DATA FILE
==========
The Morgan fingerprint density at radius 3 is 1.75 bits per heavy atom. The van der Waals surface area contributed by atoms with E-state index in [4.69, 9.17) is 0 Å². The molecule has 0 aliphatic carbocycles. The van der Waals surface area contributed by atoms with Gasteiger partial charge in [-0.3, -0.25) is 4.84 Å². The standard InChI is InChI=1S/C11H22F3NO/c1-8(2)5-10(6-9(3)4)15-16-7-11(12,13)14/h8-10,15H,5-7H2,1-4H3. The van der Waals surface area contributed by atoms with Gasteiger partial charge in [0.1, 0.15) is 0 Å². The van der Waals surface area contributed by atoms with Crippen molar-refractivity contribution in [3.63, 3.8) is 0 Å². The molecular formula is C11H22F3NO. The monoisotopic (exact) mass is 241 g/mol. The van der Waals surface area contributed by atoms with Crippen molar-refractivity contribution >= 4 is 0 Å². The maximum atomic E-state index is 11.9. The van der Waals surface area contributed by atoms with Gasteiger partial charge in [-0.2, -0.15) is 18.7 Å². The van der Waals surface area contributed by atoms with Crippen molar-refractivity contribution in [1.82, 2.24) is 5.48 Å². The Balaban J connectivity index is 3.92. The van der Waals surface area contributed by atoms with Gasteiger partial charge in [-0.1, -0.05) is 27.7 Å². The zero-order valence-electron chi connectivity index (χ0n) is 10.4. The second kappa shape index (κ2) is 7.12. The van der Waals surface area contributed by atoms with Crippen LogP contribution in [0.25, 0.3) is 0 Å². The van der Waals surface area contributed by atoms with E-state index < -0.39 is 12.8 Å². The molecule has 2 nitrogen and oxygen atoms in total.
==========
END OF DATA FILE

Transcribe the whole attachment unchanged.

The Morgan fingerprint density at radius 3 is 1.75 bits per heavy atom. The van der Waals surface area contributed by atoms with E-state index in [4.69, 9.17) is 0 Å². The molecule has 0 aliphatic carbocycles. The van der Waals surface area contributed by atoms with Gasteiger partial charge in [-0.3, -0.25) is 4.84 Å². The standard InChI is InChI=1S/C11H22F3NO/c1-8(2)5-10(6-9(3)4)15-16-7-11(12,13)14/h8-10,15H,5-7H2,1-4H3. The van der Waals surface area contributed by atoms with Gasteiger partial charge in [0.1, 0.15) is 0 Å². The van der Waals surface area contributed by atoms with Crippen molar-refractivity contribution in [3.63, 3.8) is 0 Å². The molecular formula is C11H22F3NO. The monoisotopic (exact) mass is 241 g/mol. The van der Waals surface area contributed by atoms with Crippen molar-refractivity contribution >= 4 is 0 Å². The maximum atomic E-state index is 11.9. The van der Waals surface area contributed by atoms with Gasteiger partial charge in [-0.2, -0.15) is 18.7 Å². The van der Waals surface area contributed by atoms with Crippen molar-refractivity contribution in [1.82, 2.24) is 5.48 Å². The Balaban J connectivity index is 3.92. The van der Waals surface area contributed by atoms with Gasteiger partial charge in [-0.1, -0.05) is 27.7 Å². The zero-order valence-electron chi connectivity index (χ0n) is 10.4. The second kappa shape index (κ2) is 7.12. The van der Waals surface area contributed by atoms with Crippen LogP contribution in [0.25, 0.3) is 0 Å². The van der Waals surface area contributed by atoms with E-state index < -0.39 is 12.8 Å². The molecule has 2 nitrogen and oxygen atoms in total.